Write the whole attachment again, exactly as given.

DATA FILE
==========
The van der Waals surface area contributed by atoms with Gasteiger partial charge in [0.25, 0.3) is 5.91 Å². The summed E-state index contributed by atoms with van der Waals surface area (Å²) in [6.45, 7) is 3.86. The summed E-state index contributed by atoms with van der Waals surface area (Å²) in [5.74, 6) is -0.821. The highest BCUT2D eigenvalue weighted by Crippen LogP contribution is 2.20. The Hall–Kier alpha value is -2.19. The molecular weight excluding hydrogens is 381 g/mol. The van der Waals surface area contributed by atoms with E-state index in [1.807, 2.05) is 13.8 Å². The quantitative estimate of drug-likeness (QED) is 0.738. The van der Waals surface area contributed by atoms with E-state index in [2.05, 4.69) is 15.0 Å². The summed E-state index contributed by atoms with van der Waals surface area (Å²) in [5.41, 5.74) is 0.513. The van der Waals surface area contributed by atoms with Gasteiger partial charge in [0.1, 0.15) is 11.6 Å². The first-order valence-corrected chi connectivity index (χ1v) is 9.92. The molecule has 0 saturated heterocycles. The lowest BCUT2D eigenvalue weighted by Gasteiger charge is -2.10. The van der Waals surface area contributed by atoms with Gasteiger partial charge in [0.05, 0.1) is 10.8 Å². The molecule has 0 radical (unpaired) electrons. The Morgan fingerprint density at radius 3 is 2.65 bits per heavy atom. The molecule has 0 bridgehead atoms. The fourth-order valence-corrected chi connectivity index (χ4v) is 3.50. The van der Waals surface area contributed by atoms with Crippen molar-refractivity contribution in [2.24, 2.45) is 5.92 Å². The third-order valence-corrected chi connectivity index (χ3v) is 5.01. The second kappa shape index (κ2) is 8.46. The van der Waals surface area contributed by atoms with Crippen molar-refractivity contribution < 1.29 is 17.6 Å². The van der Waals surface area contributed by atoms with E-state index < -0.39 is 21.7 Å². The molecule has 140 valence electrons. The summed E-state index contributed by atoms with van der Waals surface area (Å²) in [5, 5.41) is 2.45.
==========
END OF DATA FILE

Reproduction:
The van der Waals surface area contributed by atoms with Gasteiger partial charge in [0.25, 0.3) is 5.91 Å². The summed E-state index contributed by atoms with van der Waals surface area (Å²) in [6.45, 7) is 3.86. The summed E-state index contributed by atoms with van der Waals surface area (Å²) in [5.74, 6) is -0.821. The highest BCUT2D eigenvalue weighted by Crippen LogP contribution is 2.20. The Hall–Kier alpha value is -2.19. The molecular weight excluding hydrogens is 381 g/mol. The van der Waals surface area contributed by atoms with E-state index in [1.807, 2.05) is 13.8 Å². The quantitative estimate of drug-likeness (QED) is 0.738. The van der Waals surface area contributed by atoms with E-state index in [2.05, 4.69) is 15.0 Å². The summed E-state index contributed by atoms with van der Waals surface area (Å²) in [5.41, 5.74) is 0.513. The van der Waals surface area contributed by atoms with Gasteiger partial charge in [0.1, 0.15) is 11.6 Å². The first-order valence-corrected chi connectivity index (χ1v) is 9.92. The molecule has 0 saturated heterocycles. The lowest BCUT2D eigenvalue weighted by Gasteiger charge is -2.10. The van der Waals surface area contributed by atoms with Gasteiger partial charge in [0.05, 0.1) is 10.8 Å². The molecule has 0 radical (unpaired) electrons. The Morgan fingerprint density at radius 3 is 2.65 bits per heavy atom. The molecule has 0 bridgehead atoms. The fourth-order valence-corrected chi connectivity index (χ4v) is 3.50. The van der Waals surface area contributed by atoms with Crippen molar-refractivity contribution in [2.24, 2.45) is 5.92 Å². The third-order valence-corrected chi connectivity index (χ3v) is 5.01. The second kappa shape index (κ2) is 8.46. The van der Waals surface area contributed by atoms with Crippen molar-refractivity contribution < 1.29 is 17.6 Å². The van der Waals surface area contributed by atoms with E-state index < -0.39 is 21.7 Å². The molecule has 140 valence electrons. The summed E-state index contributed by atoms with van der Waals surface area (Å²) in [5, 5.41) is 2.45.